Best Practices | The Three C's of Enjoying Online Learning: Communication, Collaboration & Compassion
Pause for a moment and think about what brings you happiness. My family, music, faith, teaching, food and shopping are just a few examples of the many things that I enjoy in life. However, it's the connections, engagement and interaction with others that are the reasons behind why I enjoy these things. The same reasoning can be applied to finding enjoyment in teaching and learning online - the exchanges with others is what makes it satisfying. Let's talk about a few best practices that can help foster this enjoyment for both students and instructors: Communication, Collaboration and Compassion.
Communicating effectively in online environments is the foundation of any online course. Students need the ability to communicate with their peers and their instructor in ways that are meaningful. In a face-to-face classroom it's very easy to recognize if a student does not comprehend what's being explained. In an online environment, you won't see the head nod of understanding or the blank stare of confusion. Fortunately, there are tools available to make that communication possible. The online environment can sometimes generate better communication with students, particularly among those who would normally be unwilling to speak up in a face-to-face classroom setting (Burton & Goldsmith, 2002). There's a level of anonymity in the online environment that helps students come out of their shells and interact without fear of reproach.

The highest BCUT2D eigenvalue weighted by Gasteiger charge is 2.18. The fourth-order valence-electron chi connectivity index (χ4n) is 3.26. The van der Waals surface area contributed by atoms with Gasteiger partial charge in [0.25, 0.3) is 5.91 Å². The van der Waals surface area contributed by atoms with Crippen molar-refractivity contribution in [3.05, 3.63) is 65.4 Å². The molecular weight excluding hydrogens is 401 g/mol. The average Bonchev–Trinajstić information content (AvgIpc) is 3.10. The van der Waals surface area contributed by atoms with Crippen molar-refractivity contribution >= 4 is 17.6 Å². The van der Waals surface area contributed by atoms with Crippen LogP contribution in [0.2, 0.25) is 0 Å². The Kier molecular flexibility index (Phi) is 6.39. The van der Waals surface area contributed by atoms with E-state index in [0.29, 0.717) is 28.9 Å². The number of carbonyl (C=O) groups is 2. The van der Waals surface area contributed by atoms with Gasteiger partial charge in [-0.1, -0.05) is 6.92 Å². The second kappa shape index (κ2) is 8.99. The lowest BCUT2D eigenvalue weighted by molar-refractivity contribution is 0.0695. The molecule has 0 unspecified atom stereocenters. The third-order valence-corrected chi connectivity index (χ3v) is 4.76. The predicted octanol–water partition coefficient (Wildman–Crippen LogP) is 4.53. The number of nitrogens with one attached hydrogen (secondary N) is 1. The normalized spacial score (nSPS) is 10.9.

The online environment can sometimes generate better communication with students, particularly among those who would normally be unwilling to speak up in a face-to-face classroom setting.
Using the tools provided by the school are a first step to structuring a communication plan (Minnesota State College, 2015). In creating a communication plan, you acknowledge what tools will be used to communicate. Email and phone calls are most likely used for reaching out. However, there are also tools available like chat and LMS communication tools such as Blackboard Collaborate, Virtual Rooms, Discussion Boards and Announcements to make interaction easier. Whether the tool is synchronous or asynchronous, it is important to structure a protocol for students to communicate with you. Responding in a timely manner is another aspect of effectiveness when communicating. When students are informed early-on about your response timeframes, it helps to alleviate tension and fear of being isolated or unrecognized.